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Toyota RAV4 FAQ
Section - 3.1.1) How do I "break in" my new RAV4?

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According to Chips Yap <chips2@pc.jaring.my>:

"For those interested (and many of you might be as you'd have a new
RAV4), these are some of the things I do when I run-in a new vehicle. 
The process is usually useful for the first 5,000 kms or 3,500 miles.
(Disclaimer: If you choose to follow any of the tips here, I accept
no responsibility for any damage or loss resulting).

First of all, why run-in a new vehicle? The reason is that the 
manufacturing process of metal parts leaves them with some minute 
imperfections and also they are being mated against other parts. 
Running-in enables these parts to interface more smoothly by causing 
a certain degree of beneficial wear and also by wearing down the 
imperfections. Note that they aren't defects in any sense. A visible 
example would be on new tires where you see stuff that looks 
like 'hair' sticking out. As you drive around, they get worn off.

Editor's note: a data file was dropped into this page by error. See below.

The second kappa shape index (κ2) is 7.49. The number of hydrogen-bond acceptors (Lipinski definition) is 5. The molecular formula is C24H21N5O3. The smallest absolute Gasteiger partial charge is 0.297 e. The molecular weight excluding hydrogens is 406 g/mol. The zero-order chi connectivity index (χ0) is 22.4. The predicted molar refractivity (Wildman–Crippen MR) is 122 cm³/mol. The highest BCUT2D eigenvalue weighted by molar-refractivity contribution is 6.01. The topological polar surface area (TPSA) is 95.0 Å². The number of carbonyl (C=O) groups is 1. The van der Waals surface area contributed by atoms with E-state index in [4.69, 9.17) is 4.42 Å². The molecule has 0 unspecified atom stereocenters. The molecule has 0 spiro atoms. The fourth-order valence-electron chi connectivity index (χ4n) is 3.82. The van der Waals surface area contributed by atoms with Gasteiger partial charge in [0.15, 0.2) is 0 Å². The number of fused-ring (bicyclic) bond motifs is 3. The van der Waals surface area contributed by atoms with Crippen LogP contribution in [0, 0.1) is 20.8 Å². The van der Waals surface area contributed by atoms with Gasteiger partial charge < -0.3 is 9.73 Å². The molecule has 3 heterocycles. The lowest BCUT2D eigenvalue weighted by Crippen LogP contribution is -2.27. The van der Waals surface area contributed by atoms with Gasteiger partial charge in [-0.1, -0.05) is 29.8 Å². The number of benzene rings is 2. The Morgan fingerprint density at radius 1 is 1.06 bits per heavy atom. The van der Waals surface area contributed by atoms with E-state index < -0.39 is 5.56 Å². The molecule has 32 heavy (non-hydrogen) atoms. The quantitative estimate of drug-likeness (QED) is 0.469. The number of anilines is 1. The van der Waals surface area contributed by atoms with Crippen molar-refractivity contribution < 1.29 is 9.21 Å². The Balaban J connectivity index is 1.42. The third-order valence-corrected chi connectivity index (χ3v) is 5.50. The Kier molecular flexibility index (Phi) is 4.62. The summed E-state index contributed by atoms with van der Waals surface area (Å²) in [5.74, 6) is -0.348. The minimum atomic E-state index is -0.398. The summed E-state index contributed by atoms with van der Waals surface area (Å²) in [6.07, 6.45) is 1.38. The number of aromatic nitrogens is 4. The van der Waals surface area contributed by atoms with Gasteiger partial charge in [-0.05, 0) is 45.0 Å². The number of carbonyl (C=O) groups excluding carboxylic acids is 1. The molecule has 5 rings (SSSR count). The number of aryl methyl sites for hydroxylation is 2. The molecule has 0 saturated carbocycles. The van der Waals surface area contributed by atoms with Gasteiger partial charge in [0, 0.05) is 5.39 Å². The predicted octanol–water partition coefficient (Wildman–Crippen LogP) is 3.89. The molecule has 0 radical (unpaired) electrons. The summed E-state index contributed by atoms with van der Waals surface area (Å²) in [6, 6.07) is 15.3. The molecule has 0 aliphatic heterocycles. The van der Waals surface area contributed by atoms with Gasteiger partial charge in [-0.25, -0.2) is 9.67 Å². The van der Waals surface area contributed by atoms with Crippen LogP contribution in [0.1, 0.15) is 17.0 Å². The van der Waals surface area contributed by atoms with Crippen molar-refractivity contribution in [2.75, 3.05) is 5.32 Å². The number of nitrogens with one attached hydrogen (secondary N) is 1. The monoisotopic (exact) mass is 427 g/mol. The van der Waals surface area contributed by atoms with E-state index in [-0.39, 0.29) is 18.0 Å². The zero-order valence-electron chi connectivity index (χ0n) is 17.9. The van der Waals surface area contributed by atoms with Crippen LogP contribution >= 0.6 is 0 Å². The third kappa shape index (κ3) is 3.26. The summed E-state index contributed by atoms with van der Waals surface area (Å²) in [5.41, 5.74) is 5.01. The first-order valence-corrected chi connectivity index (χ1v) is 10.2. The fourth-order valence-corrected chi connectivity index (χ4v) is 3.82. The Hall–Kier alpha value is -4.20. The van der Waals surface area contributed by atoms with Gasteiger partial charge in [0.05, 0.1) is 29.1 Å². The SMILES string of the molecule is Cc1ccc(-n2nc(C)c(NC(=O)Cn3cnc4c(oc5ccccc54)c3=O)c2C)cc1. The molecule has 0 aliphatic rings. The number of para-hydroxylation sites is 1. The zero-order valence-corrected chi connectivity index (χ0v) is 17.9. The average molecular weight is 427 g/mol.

Over the past decade, manufacturing processes have improved a lot and
the parts are coming out more perfect in form and tolerances are finer.
So the running-in process is not as crucial - but still important - as
before when you even had to use special oil which permitted a higher 
wear rate.

New engines are tight because everything's new so some degree of wear 
has to occur to allow them to rev freely. But unlike a decade or two 
ago, you don't have to be as 'religious' about running-in and I note 
that the manuals are now providing only basic and simple advice. In 
fact, the notion of treating a new engine with tender loving care 
contrasts to what you will find if you visit an engine factory. The 
new engines, after assembly but before installation in the car, are 
run at high revs by a computer. It provides some running-in and also 
allows for checking of integrity or whatever. But to see it being 
done can be quite shocking!

You still need to run-in a new car and engine, allow the various parts 
to bed in and function with each other efficiently.  This calls for